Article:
“Positive job growth at the national level will be a huge boost in morale overall,” Denham said, building confidence on Wall Street and on the part of consumers, which can help accelerate the city’s economic recovery into the new year.

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Bloomberg’s Approach to Job Centers Seen As Successful, Despite Criticism

By Kieran K. Meadows

Dozens of jobseekers sized up the others seated in the packed waiting room of the city’s job training center in Brooklyn one recent Friday morning. Fifty people waited to see counselors, attend workshops and improve resumes. The bright blue walls and fancy logos offered a sense of a hope that, despite the city’s highest unemployment rate in 16 years, this center would connect them to a job.

With changes to the job placement system over the last six years, they might have a better chance than ever before.

“The focus has actually changed now,” said John Maul, the coordinator at the Brooklyn Workforce1 Center, one of the job development hubs found in each borough. “It’s more like, ‘Go out and find the companies and what their needs are, and then find the people to fill those. It’s a different perspective,” he said.

The workforce centers are the frontlines in a city that faces the most severe downturn in years. Job losses continue to mount; the jobless rate jumped to 10.3 percent in September and forecasts say it’s not likely to peak for at least another year.

It is against this bleak backdrop that Mayor Michael R. Bloomberg’s overhaul of job development centers is being put to the test. Despite critics who say he hasn’t done enough, the mayor’s emphasis on building strong relationships with businesses that do the hiring—stressing placement over training—is seen as the reason for the overhaul’s success.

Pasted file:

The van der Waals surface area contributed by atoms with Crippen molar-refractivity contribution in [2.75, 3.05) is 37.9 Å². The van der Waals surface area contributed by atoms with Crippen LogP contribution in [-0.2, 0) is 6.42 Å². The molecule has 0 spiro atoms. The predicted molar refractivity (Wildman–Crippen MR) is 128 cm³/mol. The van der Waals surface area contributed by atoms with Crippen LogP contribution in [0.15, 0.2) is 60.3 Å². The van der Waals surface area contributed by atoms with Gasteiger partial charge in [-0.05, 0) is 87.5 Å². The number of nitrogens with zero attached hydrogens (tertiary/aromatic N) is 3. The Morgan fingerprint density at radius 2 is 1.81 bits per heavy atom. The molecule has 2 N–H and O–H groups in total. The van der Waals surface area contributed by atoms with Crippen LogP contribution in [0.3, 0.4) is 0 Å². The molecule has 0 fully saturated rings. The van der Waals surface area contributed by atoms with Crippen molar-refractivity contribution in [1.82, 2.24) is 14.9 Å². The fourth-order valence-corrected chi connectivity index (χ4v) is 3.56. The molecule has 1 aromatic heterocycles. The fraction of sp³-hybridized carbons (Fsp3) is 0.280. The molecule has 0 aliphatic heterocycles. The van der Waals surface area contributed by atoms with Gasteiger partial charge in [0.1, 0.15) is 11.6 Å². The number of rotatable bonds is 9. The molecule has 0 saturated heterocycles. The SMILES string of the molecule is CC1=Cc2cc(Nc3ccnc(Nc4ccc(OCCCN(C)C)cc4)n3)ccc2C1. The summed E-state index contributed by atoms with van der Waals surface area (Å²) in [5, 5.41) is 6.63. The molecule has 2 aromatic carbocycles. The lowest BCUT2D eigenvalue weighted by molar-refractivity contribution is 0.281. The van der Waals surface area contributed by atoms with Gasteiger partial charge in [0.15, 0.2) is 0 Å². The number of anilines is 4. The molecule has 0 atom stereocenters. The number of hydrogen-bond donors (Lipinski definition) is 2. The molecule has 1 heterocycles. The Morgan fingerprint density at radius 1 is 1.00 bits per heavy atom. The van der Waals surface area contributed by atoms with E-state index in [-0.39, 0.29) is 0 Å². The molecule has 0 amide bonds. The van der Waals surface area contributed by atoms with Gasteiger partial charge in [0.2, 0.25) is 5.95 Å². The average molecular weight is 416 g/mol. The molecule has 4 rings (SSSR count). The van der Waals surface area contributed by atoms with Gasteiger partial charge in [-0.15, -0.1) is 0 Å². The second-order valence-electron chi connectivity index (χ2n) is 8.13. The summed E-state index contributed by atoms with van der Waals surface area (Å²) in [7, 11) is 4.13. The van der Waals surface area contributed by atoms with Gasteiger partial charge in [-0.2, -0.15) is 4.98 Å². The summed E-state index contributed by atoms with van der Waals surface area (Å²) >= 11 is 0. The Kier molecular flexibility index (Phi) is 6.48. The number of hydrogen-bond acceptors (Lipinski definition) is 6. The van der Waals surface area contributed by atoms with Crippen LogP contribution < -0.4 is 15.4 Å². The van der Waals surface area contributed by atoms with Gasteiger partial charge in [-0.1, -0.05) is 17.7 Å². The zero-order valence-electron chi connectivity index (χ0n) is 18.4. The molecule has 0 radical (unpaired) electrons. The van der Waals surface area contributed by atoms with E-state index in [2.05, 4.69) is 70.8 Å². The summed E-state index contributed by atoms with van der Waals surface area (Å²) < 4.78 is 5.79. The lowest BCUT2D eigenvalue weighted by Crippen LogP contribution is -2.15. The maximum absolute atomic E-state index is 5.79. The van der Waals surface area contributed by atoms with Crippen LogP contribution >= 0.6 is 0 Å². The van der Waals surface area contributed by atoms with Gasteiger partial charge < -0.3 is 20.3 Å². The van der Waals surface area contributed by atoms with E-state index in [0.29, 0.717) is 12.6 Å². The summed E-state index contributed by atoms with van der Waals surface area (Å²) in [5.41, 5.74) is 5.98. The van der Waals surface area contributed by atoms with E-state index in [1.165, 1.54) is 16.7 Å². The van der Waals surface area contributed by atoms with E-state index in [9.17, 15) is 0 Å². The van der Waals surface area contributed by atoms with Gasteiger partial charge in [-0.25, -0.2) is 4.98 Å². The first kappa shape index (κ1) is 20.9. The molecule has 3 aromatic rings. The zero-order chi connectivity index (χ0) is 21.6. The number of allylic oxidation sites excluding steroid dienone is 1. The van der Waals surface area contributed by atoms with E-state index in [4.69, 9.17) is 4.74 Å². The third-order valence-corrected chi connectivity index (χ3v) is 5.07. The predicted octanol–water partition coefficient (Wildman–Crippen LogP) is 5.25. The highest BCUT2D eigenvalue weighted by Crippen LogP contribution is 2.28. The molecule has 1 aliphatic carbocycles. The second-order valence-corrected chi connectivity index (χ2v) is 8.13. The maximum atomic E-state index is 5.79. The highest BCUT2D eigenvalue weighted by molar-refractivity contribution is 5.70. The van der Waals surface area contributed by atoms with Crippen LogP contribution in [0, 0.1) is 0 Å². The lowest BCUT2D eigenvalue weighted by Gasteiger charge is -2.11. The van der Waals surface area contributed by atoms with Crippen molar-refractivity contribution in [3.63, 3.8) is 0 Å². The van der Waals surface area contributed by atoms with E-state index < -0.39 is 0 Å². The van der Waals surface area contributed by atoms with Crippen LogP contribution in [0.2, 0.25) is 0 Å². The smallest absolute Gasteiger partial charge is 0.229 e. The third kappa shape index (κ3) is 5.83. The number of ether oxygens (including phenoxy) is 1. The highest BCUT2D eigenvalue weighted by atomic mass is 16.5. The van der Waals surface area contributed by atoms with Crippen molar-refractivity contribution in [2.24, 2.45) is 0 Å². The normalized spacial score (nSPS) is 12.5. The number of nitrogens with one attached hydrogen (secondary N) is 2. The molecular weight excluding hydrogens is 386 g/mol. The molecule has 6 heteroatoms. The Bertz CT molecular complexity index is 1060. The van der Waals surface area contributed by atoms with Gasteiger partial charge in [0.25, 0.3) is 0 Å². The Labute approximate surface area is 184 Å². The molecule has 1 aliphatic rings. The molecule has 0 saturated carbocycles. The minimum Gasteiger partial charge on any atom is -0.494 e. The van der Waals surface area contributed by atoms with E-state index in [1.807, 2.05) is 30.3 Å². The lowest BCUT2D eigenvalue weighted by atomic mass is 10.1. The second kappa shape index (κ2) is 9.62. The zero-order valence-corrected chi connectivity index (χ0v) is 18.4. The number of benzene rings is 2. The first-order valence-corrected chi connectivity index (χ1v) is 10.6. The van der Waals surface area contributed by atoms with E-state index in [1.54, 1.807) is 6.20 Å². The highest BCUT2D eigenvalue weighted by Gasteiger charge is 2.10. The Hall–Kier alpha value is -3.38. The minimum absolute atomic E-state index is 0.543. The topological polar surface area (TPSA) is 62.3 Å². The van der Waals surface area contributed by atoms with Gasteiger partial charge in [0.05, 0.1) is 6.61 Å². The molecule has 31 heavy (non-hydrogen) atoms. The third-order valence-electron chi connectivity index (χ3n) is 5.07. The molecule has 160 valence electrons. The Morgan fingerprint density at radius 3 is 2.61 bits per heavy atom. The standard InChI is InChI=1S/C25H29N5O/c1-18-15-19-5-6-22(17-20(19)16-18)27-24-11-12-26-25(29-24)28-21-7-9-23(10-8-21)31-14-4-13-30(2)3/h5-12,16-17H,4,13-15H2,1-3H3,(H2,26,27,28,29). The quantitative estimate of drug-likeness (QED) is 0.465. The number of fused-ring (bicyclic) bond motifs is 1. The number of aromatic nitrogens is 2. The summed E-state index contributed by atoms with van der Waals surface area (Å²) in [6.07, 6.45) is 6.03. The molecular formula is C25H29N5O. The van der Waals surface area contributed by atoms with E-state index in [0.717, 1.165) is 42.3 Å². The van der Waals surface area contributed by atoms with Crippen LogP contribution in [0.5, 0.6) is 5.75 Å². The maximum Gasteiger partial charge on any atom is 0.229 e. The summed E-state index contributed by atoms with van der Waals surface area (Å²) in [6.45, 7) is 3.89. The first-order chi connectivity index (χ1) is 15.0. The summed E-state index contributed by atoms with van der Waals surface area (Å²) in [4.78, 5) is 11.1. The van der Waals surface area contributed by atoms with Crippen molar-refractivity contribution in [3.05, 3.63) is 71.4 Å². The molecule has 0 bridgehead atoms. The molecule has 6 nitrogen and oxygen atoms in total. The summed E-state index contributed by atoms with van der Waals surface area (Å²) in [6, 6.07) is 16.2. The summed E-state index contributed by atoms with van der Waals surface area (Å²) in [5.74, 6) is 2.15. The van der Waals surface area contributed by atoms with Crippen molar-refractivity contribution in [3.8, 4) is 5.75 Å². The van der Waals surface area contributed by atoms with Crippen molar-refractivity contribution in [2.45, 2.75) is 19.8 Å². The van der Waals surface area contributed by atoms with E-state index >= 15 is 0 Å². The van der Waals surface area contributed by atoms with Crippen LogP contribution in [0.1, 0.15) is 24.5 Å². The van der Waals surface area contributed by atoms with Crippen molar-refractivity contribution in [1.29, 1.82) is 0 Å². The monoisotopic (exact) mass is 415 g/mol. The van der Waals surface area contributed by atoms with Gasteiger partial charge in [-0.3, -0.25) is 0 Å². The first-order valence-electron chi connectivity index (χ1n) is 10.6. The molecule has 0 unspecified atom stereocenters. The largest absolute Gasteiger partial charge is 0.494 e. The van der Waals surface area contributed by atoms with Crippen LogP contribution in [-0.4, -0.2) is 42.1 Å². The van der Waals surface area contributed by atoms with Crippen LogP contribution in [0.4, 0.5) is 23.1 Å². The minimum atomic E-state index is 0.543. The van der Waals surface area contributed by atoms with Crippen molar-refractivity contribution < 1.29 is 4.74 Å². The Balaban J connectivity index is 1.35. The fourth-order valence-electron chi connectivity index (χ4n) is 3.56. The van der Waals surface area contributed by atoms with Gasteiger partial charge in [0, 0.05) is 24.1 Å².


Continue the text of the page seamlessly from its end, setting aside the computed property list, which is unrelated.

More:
The change in focus was long overdue, according to David J. Fischer, the project director for workforce development and social policy at the Center for an Urban Future. “It’s crucial to get employers on board,” Fischer said. The mayor’s shift in focus “has been very good. It was absolutely the right decision,” he said.

Fischer believes that while Mayor Bloomberg deserves credit, it may be more because he overhauled a system that none of his predecessors took seriously.

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NYC homicides on pace to set record-low number

Crime continues to fall in New York City, the mayor and the commissioner of the NYPD said this month, and they boasted about how New York is still the safest big city in the country, according to new data from the FBI’s Crime in the United States, the Uniform Crime Report from 2008.

Criminologists often say that the murder rate is the best indicator when forecasting overall crime. If this is the case, then New York City is doing quite well this year (that is, if you can ever say that when you’re talking about murders). The city is on pace in to hit a record-low number of homicides in 2009—while the number stood at 325 as of Sept. 18, the NYPD projects it will rise to 457 by year’s end. While still a lot, the number is the lowest in nearly 50 years since the police department began keeping the data in 1962. The previous low was 497 in 2007.

The high was in 1990, at the height of the crack cocaine epidemic, when there were 2,245 homicides. That year was also in the midst of a hard-hitting economic downturn in the city, and unemployment was on the rise. Perhaps that’s why some criminologists are thankful about this year’s numbers, but still nervous about what is to come. The city is again in a recession in 2009 and unemployment jumped to 10.3 percent last month, hitting double digits for the first time in 16 years. The unemployment rate is not expected to hit its peak for at least another year.